Microfluidic cantilever detects bacteria and measures their susceptibility to antibiotics in small confined volumes

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Abstract

In the fight against drug-resistant bacteria, accurate and high-throughput detection is essential. Here, a bimaterial microcantilever with an embedded microfluidic channel with internal surfaces chemically or physically functionalized with receptors selectively captures the bacteria passing through the channel. Bacterial adsorption inside the cantilever results in changes in the resonance frequency (mass) and cantilever deflection (adsorption stress). The excitation of trapped bacteria using infrared radiation (IR) causes the cantilever to deflect in proportion to the infrared absorption of the bacteria, providing a nanomechanical infrared spectrum for selective identification. We demonstrate the in situ detection and discrimination of Listeria monocytogenes at a concentration of single cell per μl. Trapped Escherichia coli in the microchannel shows a distinct nanomechanical response when exposed to antibiotics. This approach, which combines enrichment with three different modes of detection, can serve as a platform for the development of a portable, high-throughput device for use in the real-time detection of bacteria and their response to antibiotics.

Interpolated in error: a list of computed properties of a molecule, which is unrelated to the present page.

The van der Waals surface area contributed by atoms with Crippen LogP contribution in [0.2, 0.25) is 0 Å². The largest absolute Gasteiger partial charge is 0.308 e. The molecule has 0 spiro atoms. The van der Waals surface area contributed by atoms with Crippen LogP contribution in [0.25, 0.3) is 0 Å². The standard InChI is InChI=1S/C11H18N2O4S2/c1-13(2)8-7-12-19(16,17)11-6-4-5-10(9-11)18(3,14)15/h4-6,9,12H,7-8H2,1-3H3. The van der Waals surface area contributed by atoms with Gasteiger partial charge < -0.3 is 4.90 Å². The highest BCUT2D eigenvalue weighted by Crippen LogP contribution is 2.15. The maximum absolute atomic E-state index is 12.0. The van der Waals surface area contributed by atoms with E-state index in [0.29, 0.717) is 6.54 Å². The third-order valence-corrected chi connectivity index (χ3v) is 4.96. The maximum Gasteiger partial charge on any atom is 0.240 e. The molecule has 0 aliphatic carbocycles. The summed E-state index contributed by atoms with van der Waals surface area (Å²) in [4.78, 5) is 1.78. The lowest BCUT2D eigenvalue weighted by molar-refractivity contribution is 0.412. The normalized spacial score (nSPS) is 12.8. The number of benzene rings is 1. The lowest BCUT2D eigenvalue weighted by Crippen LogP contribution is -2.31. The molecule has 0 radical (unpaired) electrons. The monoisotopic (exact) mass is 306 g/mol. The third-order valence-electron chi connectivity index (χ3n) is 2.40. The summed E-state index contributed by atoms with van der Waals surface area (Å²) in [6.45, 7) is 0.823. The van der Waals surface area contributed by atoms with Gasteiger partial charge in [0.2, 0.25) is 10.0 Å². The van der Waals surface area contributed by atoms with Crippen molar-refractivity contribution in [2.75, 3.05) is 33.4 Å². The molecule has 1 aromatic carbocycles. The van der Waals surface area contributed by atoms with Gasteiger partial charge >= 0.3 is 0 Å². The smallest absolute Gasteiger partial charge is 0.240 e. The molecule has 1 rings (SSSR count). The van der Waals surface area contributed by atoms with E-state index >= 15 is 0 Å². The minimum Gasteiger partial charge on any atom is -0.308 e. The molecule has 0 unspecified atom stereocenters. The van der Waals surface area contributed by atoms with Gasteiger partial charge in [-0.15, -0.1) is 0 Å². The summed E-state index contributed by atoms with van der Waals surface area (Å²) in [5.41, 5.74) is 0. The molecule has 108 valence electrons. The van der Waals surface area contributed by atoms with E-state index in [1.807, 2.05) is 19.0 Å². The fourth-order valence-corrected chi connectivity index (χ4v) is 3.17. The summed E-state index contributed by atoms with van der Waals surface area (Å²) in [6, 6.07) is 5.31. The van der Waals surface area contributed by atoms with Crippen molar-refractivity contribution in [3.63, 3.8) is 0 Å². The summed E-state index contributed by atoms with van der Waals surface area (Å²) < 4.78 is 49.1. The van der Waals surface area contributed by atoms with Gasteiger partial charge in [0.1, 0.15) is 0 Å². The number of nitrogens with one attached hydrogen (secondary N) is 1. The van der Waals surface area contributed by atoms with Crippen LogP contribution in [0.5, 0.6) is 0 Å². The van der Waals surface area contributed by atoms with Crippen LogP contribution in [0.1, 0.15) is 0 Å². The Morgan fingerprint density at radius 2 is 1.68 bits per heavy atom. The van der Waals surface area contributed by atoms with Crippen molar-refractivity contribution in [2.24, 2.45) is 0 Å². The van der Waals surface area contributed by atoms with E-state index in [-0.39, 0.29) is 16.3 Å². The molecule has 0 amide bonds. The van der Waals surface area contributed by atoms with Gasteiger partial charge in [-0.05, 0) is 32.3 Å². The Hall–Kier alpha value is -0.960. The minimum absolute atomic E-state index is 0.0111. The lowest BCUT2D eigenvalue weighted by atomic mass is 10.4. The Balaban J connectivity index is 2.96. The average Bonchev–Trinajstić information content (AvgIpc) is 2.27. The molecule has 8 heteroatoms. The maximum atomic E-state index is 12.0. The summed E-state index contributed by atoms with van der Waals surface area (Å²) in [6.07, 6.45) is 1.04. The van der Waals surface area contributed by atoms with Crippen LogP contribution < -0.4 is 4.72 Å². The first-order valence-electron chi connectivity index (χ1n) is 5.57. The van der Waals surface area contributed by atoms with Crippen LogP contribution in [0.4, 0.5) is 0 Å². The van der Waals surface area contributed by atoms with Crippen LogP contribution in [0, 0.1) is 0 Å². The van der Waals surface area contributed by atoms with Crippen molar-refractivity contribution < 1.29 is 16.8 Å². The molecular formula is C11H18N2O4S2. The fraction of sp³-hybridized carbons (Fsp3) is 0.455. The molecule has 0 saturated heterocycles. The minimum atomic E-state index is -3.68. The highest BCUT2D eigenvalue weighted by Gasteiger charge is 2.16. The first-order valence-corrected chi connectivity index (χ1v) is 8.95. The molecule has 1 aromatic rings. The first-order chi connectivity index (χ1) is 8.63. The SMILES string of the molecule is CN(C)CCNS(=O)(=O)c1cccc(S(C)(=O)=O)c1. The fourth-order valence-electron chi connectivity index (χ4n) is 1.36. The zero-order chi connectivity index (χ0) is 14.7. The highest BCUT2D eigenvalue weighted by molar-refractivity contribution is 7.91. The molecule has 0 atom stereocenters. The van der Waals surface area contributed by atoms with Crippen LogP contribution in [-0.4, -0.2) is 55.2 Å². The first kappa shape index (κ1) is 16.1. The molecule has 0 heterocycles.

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APA

Etayash, H., Khan, M. F., Kaur, K., & Thundat, T. (2016). Microfluidic cantilever detects bacteria and measures their susceptibility to antibiotics in small confined volumes. Nature Communications, 7. https://doi.org/10.1038/ncomms12947

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